(This is an excursus from my previously begun series on gender and ministry, it is related to the whole and I will draw upon what follows in those future posts)
The relationship between Christ and the Church is a Biblical trope that is often referenced, but rarely appreciated in all its depth. It has been stripped of its richness in part by being primarily used, in Evangelical circles anyway, in debates about gender relationships, or more broadly in conversations about sexual identity and politics.
Proof-texting for social and political debates has robbed the Biblical text’s more substantive meaning, and has also in turn made more foreign for us the real guidance it provides to ethical questions of our time.
Bernard of Clairvaux’s sermons on the Song of Songs has helped me recapture the glory of the Biblical imagery: “For no names can be found as sweet as those in which the Word and the soul exchange affections, as Bridegroom and Bride, for to such everything is uncommon, nothing is the property of one and not the other, nothing is held separately. They share one inheritance, one table, one house, one bed, one flesh.”
For Bernard, the human soul that comes to Christ is introduced to the possibility of union with God. They are to be wedded together. This is the meaning of the metaphor of the Bride and Bridegroom, of the Church and Christ. Bernard, as with the unbroken tradition of ancient and medieval Christians, sees the Song of Solomon as an extended exposition on this theme, of the soul’s union with God.
Let us situate this notion in redemptive history. Humans were created to lovingly and collaboratively care for the cosmos, and to build a beautiful human community, as king and queen of the creation. They were created to live in God’s presence, a beautiful environment of union between God and human, between humans, and between humans and creation. Humanity failed in this original plan, and Jesus Christ came to fulfill that which humanity left undone and soiled. Through His death He re-opened the path for union with God. This union is consummated in the marriage of Christ and the Church.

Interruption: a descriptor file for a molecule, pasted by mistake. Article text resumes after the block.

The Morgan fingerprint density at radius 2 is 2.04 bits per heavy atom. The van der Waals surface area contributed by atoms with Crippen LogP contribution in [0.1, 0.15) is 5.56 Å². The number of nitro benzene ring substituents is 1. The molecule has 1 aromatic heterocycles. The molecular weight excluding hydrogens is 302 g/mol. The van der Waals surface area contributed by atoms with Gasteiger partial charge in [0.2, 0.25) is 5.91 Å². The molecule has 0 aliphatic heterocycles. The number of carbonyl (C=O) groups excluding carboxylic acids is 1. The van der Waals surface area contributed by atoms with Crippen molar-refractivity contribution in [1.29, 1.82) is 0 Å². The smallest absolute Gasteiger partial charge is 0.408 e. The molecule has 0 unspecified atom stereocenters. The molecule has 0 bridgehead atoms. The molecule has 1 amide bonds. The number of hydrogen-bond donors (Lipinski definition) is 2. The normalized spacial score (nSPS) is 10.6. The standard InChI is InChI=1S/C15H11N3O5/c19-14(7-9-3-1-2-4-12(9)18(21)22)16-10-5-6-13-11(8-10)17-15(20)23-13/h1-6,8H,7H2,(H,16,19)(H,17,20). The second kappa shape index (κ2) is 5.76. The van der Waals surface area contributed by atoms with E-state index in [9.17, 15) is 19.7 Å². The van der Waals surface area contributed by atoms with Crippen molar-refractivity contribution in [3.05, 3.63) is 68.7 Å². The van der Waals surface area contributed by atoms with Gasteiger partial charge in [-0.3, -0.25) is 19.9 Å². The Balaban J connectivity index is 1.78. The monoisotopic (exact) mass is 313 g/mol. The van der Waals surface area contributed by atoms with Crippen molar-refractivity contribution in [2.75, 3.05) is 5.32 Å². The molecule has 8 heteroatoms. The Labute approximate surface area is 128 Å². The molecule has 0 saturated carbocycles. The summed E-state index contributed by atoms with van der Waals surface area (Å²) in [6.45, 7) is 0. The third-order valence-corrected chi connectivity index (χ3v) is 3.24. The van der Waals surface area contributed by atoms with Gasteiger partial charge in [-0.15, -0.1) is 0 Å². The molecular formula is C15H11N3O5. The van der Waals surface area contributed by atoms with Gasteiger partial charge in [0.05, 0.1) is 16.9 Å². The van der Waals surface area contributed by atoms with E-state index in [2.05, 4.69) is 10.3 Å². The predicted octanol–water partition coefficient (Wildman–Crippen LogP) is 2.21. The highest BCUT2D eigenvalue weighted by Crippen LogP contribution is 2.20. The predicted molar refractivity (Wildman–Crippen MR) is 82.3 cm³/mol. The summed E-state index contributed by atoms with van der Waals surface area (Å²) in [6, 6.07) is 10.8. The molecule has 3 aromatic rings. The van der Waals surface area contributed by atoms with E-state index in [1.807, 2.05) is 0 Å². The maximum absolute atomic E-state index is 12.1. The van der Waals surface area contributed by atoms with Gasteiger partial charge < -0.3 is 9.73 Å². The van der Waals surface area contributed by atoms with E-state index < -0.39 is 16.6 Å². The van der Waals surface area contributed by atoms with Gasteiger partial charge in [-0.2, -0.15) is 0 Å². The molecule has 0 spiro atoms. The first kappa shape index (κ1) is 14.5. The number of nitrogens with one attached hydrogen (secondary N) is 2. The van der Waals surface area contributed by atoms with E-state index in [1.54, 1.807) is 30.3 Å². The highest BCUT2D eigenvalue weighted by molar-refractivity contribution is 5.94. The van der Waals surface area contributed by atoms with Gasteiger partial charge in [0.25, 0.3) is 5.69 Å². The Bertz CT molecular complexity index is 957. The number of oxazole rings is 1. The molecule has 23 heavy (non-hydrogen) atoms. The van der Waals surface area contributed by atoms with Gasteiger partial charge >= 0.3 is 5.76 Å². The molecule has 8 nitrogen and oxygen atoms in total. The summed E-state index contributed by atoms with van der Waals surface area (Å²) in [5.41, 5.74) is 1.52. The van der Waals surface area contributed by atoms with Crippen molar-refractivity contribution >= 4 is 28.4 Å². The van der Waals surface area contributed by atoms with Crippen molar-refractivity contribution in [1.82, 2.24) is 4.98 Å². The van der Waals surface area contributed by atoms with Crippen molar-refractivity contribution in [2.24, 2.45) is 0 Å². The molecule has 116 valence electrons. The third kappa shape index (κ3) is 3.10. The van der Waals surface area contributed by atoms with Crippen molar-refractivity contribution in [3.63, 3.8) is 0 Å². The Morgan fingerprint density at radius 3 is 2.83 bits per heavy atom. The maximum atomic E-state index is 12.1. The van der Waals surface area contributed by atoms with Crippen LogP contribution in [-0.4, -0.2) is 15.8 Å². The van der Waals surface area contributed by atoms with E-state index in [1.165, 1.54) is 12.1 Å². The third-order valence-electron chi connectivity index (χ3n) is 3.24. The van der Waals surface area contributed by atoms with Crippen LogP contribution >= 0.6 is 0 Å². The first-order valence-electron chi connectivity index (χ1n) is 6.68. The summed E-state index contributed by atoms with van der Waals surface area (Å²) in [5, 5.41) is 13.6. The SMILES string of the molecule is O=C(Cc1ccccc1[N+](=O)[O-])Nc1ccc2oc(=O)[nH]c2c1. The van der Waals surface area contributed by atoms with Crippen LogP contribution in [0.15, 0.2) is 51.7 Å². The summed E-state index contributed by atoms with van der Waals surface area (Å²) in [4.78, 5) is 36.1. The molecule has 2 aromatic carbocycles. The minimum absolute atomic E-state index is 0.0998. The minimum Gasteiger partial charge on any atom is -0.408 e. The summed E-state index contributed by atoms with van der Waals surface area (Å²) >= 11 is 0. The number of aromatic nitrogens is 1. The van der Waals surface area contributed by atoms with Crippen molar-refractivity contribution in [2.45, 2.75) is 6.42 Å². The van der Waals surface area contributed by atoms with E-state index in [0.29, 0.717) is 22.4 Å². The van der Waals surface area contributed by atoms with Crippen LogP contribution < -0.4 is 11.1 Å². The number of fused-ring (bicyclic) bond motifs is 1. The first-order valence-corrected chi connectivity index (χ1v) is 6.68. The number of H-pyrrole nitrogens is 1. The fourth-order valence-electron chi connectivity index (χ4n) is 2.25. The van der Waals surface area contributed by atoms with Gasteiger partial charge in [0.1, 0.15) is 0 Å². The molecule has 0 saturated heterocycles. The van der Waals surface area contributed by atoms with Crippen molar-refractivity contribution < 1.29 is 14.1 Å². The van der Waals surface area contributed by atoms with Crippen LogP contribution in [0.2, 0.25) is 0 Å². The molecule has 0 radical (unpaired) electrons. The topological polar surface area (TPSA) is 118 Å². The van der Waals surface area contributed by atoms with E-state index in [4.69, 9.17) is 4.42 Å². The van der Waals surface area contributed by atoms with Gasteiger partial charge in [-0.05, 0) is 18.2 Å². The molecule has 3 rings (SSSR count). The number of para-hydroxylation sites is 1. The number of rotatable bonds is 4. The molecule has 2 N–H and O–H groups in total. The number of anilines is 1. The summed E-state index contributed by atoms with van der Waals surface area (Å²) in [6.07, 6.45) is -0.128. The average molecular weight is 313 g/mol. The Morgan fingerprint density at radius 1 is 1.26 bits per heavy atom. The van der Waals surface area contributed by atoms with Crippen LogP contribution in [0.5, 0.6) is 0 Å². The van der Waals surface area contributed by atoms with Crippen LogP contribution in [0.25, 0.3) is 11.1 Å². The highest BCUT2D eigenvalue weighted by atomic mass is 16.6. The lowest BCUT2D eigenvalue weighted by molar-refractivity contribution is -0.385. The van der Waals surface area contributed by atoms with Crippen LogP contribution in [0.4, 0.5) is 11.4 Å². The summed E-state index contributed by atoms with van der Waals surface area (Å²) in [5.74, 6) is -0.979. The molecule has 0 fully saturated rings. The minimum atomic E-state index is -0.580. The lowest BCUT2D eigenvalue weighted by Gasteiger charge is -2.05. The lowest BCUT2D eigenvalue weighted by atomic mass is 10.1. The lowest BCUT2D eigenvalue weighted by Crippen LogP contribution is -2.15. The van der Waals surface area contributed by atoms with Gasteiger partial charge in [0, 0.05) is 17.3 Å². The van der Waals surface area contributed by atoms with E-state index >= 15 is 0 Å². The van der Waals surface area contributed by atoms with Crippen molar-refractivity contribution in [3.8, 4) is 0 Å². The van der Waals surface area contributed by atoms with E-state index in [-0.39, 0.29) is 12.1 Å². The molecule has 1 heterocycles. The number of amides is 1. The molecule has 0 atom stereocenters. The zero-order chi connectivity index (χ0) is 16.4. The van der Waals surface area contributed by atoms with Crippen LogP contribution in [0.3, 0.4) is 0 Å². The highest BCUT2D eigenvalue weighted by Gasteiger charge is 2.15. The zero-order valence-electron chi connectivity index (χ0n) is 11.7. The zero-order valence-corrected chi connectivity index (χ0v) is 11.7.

This marriage is a re-creation of the universe. Christ is the Second Adam, the new King of creation. As N.T. Wright has put it, “Now, in the person of Jesus Christ. . . there is at last an obedient human being at the helm of the universe,” as was originally intended. All of creation is promised to Him as His inheritance, and every knee shall bow.
In the same way that He did not think of His divinity as something to be grasped and humbled Himself, so also has He invited the rest of the human race to join in His inheritance and become with Him all that humanity was intended to be.
In the marriage between Christ and the Church, we are something like the Second Eve. We are made “co-heirs” with Christ. I am floored to think of the glorious reality that God has chosen to be wedded to humanity for all of eternity. As Christ’s bride we are not merely servants, or passive recipients, we are co-heirs with Christ. Christ is the head of the Church, but He makes us His partner. He calls us friends. He makes us one flesh with Him. We are the meek who inherit the earth with Him. As Bernard said above, “They share one inheritance, one table, one house, one bed, one flesh.”
Christ lays down power and authority out of submissive love for us. We are called to lay down our power and authority out of submissive love for Him.
This is the richness of the doctrine of Christ and the Church.
In something like a “circle of deflation,” the lack of attention to the fullness of the doctrine of Christ and Church marriage has in turn reinforced flat understandings of human marriage and human ethics generally.
I think first of the question of gender and submission in Paul’s epistles.
Although the Apostle Paul does make moral comments about human marriage based in the image of the relationship between Christ the Bridegroom and his Church the Bride, it is only ever done so secondarily; the broader theological significance is supreme and all ethical considerations should always draw us back to the overarching metaphor. Our attempt to reduce Paul to a simple moralist (modernity at its worst!) has overshadowed the supreme theological vision that commands his ethics: The primary idea of the marriage of Christ and Church.
I am not convinced that Paul means to say (in passages such as Ephesians 5) that always, forever, in the ideal Christian marriage, that women-to-men submission is (or should be) the only dynamic of submission in marriage. I think the better reading is that Paul is making a specific moral application, for a specific situation (in a context in which there is social subjugation of wives, and similarly of slaves), from this metaphor. It would be very un-Pauline to hone in on this one application and miss the surplus of meaning in the whole of the metaphor. Think of the many varied applications of the image of “law,” in Paul’s theology.